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Analysis of Estradiol and Testosterone Levels with Oral Estradiol in Transfeminine People Based on Leinung et al. (2018)

By Aly W. | First published March 27, 2019 | Last modified September 27, 2021

Abstract / TL;DR

Analysis has been performed and information is provided on estradiol and testosterone levels with different doses of oral estradiol alone or in combination with antiandrogens including spironolactone (200 mg/day) and finasteride (5 mg/day) in transfeminine people based on published data from Leinung et al. (2018). With oral estradiol alone, mean estradiol levels ranged from 39 to 159 pg/mL across a dose range of 1 to 8 mg/day and mean testosterone levels ranged from 160 ng/dL at estradiol levels of <50 pg/mL to 44–61 ng/dL at estradiol levels of >100 pg/mL. Finasteride was associated with higher testosterone levels at all estradiol dose levels while spironolactone was associated with lower estradiol levels but only at an oral estradiol dose of 8 mg/day and not at other doses (2–6 mg/day). Mean testosterone levels in post-gonadectomy transfeminine people were 22 ng/dL. These findings suggest that oral estradiol dose-dependently suppresses testosterone levels and that estradiol and testosterone levels with oral estradiol may be modified by antiandrogens in transfeminine people.

Introduction

A retrospective chart study which quantified estradiol levels and suppression of testosterone levels with oral estradiol alone and in combination with an antiandrogen in a large sample of transfeminine people in the United States was published in May 2018 by Leinung and colleagues. The sample size for the study was 166 transfeminine people and estradiol and testosterone levels were determined with chemiluminescent immunoassay (CLIA). Here is the citation for the study:

  • Leinung, M. C., Feustel, P. J., & Joseph, J. (2018). Hormonal Treatment of Transgender Women with Oral Estradiol. Transgender Health, 3(1), 74–81. [DOI:10.1089/trgh.2017.0035]

This is a very useful study because it has data in transfeminine people that can provide precise estimates for answers to several open questions about transfeminine hormone therapy. These include what estradiol levels will be achieved with different doses of oral estradiol, how much testosterone levels will be suppressed with different doses/levels of estradiol, and the influence of certain antiandrogens—specifically spironolactone and finasteride—on estradiol and testosterone levels with oral estradiol.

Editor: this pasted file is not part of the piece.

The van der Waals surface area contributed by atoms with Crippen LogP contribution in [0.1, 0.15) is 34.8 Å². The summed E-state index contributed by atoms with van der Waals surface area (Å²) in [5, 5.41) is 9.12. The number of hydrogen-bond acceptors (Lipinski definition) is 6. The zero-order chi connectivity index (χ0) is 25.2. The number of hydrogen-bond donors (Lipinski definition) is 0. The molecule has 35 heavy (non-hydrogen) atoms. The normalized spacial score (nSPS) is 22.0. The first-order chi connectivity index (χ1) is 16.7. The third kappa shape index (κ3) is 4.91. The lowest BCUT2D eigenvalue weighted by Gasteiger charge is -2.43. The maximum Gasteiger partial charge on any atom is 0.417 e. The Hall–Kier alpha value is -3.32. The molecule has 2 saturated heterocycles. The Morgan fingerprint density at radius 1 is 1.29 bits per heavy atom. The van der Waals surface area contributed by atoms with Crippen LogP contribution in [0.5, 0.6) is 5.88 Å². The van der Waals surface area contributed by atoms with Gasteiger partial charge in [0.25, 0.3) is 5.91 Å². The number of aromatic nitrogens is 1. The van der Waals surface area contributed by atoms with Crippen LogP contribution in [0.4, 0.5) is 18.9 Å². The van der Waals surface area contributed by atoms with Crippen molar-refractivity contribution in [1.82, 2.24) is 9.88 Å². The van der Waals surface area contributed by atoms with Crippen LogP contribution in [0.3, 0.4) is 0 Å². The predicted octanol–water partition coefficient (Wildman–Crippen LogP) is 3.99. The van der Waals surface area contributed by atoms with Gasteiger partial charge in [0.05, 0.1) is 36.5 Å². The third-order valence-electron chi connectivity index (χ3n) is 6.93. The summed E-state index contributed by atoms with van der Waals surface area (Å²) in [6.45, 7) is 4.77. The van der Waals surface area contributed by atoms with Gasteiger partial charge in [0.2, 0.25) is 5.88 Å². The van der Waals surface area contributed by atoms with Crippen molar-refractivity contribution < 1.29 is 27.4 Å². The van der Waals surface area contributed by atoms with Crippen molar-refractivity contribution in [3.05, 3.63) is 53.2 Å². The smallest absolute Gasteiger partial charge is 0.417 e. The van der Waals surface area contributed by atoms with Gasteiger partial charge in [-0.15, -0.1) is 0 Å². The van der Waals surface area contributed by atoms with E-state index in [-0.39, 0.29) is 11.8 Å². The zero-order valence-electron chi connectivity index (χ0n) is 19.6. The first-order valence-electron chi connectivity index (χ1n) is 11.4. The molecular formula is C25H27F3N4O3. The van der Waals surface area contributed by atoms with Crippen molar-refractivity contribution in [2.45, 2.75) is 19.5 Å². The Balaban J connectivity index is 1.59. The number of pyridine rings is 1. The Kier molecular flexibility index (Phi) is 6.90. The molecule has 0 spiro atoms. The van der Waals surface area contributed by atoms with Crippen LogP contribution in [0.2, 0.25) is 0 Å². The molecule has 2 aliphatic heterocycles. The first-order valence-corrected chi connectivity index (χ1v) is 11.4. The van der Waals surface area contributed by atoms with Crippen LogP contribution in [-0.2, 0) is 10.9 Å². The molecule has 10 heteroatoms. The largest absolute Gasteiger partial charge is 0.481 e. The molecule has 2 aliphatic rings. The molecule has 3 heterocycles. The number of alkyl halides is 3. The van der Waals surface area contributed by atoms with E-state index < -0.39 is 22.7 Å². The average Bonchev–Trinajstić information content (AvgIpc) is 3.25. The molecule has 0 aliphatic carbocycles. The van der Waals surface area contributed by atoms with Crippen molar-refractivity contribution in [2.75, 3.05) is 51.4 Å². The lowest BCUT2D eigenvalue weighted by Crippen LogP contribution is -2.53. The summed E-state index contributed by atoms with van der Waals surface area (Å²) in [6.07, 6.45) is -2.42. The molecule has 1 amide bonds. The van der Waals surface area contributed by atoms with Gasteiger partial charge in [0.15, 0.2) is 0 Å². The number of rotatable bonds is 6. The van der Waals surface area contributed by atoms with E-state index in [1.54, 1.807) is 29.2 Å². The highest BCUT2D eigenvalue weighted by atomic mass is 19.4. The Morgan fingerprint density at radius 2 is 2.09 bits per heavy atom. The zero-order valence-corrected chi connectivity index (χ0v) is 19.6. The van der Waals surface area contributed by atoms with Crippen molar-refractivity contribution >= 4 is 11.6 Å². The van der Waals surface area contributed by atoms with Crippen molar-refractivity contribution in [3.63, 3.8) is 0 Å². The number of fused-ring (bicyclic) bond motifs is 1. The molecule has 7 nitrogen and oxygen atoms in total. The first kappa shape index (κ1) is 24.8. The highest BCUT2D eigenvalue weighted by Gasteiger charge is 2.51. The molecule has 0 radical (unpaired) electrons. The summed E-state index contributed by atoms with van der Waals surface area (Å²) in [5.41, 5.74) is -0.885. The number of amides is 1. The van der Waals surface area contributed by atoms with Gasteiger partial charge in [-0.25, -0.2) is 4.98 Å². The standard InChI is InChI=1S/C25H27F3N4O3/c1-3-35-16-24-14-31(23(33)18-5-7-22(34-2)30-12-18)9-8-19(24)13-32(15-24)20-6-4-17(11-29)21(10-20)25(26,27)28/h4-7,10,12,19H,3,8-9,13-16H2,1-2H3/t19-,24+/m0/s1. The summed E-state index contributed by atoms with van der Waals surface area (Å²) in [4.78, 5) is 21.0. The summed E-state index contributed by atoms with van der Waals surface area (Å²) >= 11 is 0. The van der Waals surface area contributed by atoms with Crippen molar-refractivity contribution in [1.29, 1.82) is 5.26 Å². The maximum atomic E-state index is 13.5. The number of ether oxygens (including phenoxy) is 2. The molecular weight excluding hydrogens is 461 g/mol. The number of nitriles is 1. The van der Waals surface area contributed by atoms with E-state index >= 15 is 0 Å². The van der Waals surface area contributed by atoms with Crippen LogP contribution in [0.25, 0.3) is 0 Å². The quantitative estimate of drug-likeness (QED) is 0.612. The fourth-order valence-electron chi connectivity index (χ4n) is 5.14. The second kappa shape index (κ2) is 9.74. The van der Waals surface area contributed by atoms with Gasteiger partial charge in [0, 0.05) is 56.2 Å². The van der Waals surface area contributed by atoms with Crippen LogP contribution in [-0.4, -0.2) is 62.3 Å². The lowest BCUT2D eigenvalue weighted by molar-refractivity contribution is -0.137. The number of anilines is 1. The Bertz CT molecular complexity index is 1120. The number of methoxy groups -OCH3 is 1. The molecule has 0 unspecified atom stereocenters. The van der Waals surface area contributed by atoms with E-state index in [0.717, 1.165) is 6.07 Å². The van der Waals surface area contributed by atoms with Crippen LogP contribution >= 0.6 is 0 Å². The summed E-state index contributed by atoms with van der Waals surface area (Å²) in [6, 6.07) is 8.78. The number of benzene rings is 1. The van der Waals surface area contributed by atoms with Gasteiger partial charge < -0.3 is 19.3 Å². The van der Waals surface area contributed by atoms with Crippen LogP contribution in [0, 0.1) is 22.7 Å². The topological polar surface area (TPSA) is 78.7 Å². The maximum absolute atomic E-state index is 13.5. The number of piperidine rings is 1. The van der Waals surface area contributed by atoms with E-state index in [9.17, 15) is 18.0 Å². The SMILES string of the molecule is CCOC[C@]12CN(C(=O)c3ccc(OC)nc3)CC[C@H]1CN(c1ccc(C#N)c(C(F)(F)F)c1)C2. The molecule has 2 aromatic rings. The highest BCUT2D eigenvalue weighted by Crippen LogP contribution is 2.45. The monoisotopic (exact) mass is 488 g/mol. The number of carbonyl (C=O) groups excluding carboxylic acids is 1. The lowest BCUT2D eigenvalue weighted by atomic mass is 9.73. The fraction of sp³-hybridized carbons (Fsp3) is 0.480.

I’ve digitized and recreated the two main graphs of interest from the paper. These new graphs are of higher image quality than the originals and I feel have an improved appearance. They aren’t perfect replicas of the originals (overlapping data points in the original graphs prevented this from being possible), but they should be quite close (e.g., ± 4 data points). In addition to the remade graphs, I’ve created two new graphs using data from the figures in the paper. These new graphs are variations of the originals that I think may be more understandable and useful. The four graphs are shown below (Figures 1–4). A supplementary spreadsheet containing the extracted data used to create these graphs can be found here. Some of the raw data in the spreadsheet is also included below in the Data Tables section.

As this study was not a randomized controlled trial (RCT) and was instead a retrospective chart review, there are limitations with these data that must be noted. For example, estradiol levels with different doses of oral estradiol may be inaccurate to a degree because transfeminine people in the study had their doses adjusted based on hormone levels (e.g., low/unsatisfactory estradiol levels or testosterone suppression resulting in increased doses and high/excessive estradiol levels resulting in dose decreases). In any case, estradiol levels with oral estradiol in this study were fairly similar to those that have been reported in other studies (e.g., Lobo & Cassidenti, 1992; Kuhl, 2005; Wiki; Graphs). It should also be noted that hormone levels vary by study and blood-testing methodology used.

Graphs

Recreated Graphs

Figure 1: Estradiol levels (pg/mL) with different doses (mg/day) of oral estradiol (E2) in transfeminine people. Estradiol levels are represented by blue circles () with oral estradiol alone, by red squares () with oral estradiol plus finasteride, and by green diamonds () with oral estradiol plus spironolactone. The lines of colors corresponding to those of the points represent linear trendlines for the data points. This figure has also been uploaded to and can be found on Wikipedia (Wiki).